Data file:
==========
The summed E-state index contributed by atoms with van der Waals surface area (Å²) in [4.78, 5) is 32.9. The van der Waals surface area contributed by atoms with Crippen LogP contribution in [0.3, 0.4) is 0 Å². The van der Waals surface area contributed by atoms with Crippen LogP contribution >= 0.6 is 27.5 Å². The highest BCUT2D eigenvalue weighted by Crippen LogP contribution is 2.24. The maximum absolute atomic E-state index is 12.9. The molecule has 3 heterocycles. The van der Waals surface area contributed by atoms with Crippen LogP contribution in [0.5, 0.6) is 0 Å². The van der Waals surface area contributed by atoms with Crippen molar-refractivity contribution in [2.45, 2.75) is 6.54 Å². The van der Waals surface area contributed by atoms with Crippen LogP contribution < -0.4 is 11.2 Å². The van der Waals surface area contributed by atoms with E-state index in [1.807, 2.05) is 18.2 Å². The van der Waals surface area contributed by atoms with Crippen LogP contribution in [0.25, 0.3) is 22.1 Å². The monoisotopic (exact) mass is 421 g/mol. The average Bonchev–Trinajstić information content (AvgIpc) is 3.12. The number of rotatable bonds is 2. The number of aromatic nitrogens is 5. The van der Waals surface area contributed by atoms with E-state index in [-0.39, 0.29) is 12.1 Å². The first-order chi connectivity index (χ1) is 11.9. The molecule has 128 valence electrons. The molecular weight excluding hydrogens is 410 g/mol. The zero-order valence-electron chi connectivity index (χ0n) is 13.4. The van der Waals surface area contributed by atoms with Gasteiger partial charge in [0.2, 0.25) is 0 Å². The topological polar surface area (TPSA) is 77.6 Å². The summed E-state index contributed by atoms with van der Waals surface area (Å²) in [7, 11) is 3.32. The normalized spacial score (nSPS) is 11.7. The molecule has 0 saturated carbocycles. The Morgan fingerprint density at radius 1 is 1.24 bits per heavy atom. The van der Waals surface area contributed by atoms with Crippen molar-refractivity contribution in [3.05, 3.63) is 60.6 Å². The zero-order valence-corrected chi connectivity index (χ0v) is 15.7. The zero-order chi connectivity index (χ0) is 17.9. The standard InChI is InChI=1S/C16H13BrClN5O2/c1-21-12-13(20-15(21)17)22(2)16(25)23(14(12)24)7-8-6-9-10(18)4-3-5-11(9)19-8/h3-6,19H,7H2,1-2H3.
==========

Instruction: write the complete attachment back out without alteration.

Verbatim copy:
The summed E-state index contributed by atoms with van der Waals surface area (Å²) in [4.78, 5) is 32.9. The van der Waals surface area contributed by atoms with Crippen LogP contribution in [0.3, 0.4) is 0 Å². The van der Waals surface area contributed by atoms with Crippen LogP contribution >= 0.6 is 27.5 Å². The highest BCUT2D eigenvalue weighted by Crippen LogP contribution is 2.24. The maximum absolute atomic E-state index is 12.9. The molecule has 3 heterocycles. The van der Waals surface area contributed by atoms with Crippen LogP contribution in [0.5, 0.6) is 0 Å². The van der Waals surface area contributed by atoms with Crippen molar-refractivity contribution in [2.45, 2.75) is 6.54 Å². The van der Waals surface area contributed by atoms with Crippen LogP contribution < -0.4 is 11.2 Å². The van der Waals surface area contributed by atoms with E-state index in [1.807, 2.05) is 18.2 Å². The van der Waals surface area contributed by atoms with Crippen LogP contribution in [0.25, 0.3) is 22.1 Å². The monoisotopic (exact) mass is 421 g/mol. The average Bonchev–Trinajstić information content (AvgIpc) is 3.12. The number of rotatable bonds is 2. The number of aromatic nitrogens is 5. The van der Waals surface area contributed by atoms with E-state index in [-0.39, 0.29) is 12.1 Å². The first-order chi connectivity index (χ1) is 11.9. The molecule has 128 valence electrons. The molecular weight excluding hydrogens is 410 g/mol. The zero-order valence-electron chi connectivity index (χ0n) is 13.4. The van der Waals surface area contributed by atoms with Gasteiger partial charge in [0.2, 0.25) is 0 Å². The topological polar surface area (TPSA) is 77.6 Å². The summed E-state index contributed by atoms with van der Waals surface area (Å²) in [7, 11) is 3.32. The normalized spacial score (nSPS) is 11.7. The molecule has 0 saturated carbocycles. The Morgan fingerprint density at radius 1 is 1.24 bits per heavy atom. The van der Waals surface area contributed by atoms with Crippen molar-refractivity contribution in [3.05, 3.63) is 60.6 Å². The zero-order valence-corrected chi connectivity index (χ0v) is 15.7. The zero-order chi connectivity index (χ0) is 17.9. The standard InChI is InChI=1S/C16H13BrClN5O2/c1-21-12-13(20-15(21)17)22(2)16(25)23(14(12)24)7-8-6-9-10(18)4-3-5-11(9)19-8/h3-6,19H,7H2,1-2H3.